A Travellerspoint blog

January 2011

A tale of two cities (Old Delhi and New Delhi)

…plus a wedding and the Taj

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Our final days in India were spent in Delhi, which was aptly described to us as India’s Washington D.C. (as compared to Mumbai, which is its New York). I had fairly low expectations of Delhi – primarily because I’d heard that there was a lot of poverty and begging – but I really enjoyed our time there. It was particularly interesting the see the vast contrast between the Old Delhi part of the city and the New Delhi part of the city. Old Delhi is a congested maze of bumpy dirt roads and colorful shops, CRAMMED with cycle rickshaws, motorcycles, pedestrians, and shopkeepers. In comparison, New Delhi seemed almost like a European capital! The streets are wide and well-paved, with fairly minimal traffic; there are lots of green spaces; and there is a general sense of order and planning to the layout of the area. I think the best way to express the contrast between Old Delhi and New Delhi is to share the highlights of our time in both areas.

Old Delhi

One of the highlights of our day in Old Delhi was going for a cycle rickshaw ride through the markets; it was exhilarating and little terrifying (I can’t believe we didn’t collide with anything!). We got stuck in traffic at an intersection with a broken water main, but our industrious driver managed to negotiate a path through oncoming traffic (physically picking up and moving empty rickshaws and getting motorcycles to pull to the side of the path) to get us on our way. Talk about service!

Old Delhi Street Scene
Public Works in Chandni Chowk Market
Taking our Rickshaw for a Testdrive

One of our top meals of the trip was also in Old Delhi, at Karim’s, a restaurant that has been around since 1913. We feasted on a lamb leg, a whole fish, mutton (goat) curry, and tandoori chicken, all of which were cooked in a clay oven. It was a meat lover’s dream!!! The fact that the bill was only about $8 per person was also greatly appreciated.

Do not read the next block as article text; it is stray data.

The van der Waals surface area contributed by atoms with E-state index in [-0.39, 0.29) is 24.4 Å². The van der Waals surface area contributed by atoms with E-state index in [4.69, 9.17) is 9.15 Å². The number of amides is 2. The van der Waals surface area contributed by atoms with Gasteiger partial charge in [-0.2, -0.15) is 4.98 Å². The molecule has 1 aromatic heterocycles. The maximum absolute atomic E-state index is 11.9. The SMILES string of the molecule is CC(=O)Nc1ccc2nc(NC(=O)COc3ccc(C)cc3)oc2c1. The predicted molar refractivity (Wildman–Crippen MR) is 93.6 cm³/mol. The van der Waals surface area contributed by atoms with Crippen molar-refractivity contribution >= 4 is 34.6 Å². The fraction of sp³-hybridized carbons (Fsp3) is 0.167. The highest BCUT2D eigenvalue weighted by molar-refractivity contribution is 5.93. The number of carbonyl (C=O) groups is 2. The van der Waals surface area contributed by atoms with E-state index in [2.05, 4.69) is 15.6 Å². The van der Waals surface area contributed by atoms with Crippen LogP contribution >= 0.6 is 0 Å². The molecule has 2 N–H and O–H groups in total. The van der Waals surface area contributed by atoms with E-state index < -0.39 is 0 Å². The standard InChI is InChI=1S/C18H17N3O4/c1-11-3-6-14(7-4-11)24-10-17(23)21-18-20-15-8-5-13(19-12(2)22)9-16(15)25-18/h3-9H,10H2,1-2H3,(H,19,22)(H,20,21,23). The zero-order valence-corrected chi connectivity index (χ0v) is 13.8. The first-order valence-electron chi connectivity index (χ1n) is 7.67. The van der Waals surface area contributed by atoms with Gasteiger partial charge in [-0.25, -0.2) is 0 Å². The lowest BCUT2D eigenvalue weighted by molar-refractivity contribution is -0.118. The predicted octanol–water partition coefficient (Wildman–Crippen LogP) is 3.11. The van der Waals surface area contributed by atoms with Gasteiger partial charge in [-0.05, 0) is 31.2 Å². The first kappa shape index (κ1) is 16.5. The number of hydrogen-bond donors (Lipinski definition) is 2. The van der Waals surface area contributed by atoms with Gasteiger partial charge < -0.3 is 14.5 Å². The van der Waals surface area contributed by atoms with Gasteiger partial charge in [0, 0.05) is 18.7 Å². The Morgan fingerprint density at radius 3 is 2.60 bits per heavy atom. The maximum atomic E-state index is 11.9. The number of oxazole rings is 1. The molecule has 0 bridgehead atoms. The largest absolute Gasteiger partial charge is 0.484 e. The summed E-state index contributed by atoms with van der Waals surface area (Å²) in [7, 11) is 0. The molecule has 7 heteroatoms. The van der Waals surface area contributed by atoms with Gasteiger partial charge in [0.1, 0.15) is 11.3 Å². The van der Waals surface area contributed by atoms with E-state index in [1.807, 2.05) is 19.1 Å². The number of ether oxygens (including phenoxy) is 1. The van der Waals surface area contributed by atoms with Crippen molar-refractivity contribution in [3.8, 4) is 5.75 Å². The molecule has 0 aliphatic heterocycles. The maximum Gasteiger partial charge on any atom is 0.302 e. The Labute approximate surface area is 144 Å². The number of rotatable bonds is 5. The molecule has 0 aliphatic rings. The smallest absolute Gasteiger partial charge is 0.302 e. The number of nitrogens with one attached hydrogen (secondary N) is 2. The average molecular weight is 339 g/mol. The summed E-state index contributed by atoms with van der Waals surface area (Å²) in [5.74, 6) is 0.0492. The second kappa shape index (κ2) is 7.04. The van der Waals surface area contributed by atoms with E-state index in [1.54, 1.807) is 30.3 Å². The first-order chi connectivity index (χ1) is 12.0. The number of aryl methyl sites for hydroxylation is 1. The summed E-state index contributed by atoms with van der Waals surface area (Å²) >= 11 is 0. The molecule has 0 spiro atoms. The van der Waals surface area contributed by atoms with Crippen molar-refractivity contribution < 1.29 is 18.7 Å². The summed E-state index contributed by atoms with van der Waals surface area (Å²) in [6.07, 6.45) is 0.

Quite possibly the world's best lamb

New Delhi

We didn’t have much time to explore New Delhi, but Jake and I managed to fit in a quick trip to the Modern Art Museum, which was having an exhibition of work by Anish Kapoor. It was a great exhibit, and a nice break from visiting temples and forts. On our last day, we also drove over to the Lodi Colony area for a delicious lunch at Ploof (thanks for the tip, Jevon!) and some shopping. All in all, very civilized and not-at-all like our time in the rest of India.

New Delhi's Green Streets (courtesy of http://indianghar.com/)


As we’ve mentioned before, the impetus for our trip to India was our friend Nupur’s wedding. The wedding festivities were fantastic, and we felt very lucky to have been invited. The absolute highlight of the wedding was the groom’s (Rizi’s) processional. It was out-of-this-world! I kid you not: there were about twenty live musicians (mostly drummers and trumpeters), people carrying lamps on their shoulders, 80 or so people decked out and dancing down the streets of Delhi….and oh yeah, the groom riding behind it all on a HORSE! Although the processional only covered a distance of about one-quarter of a mile, it took about an hour, so I was happy to arrive at the wedding venue, where we enjoyed a delicious Indian buffet and tried to figure out what was going on. Unfortunately, we had an early train to Agra the next morning, so we had to leave before the actual ceremony began (at about 1AM apparently!).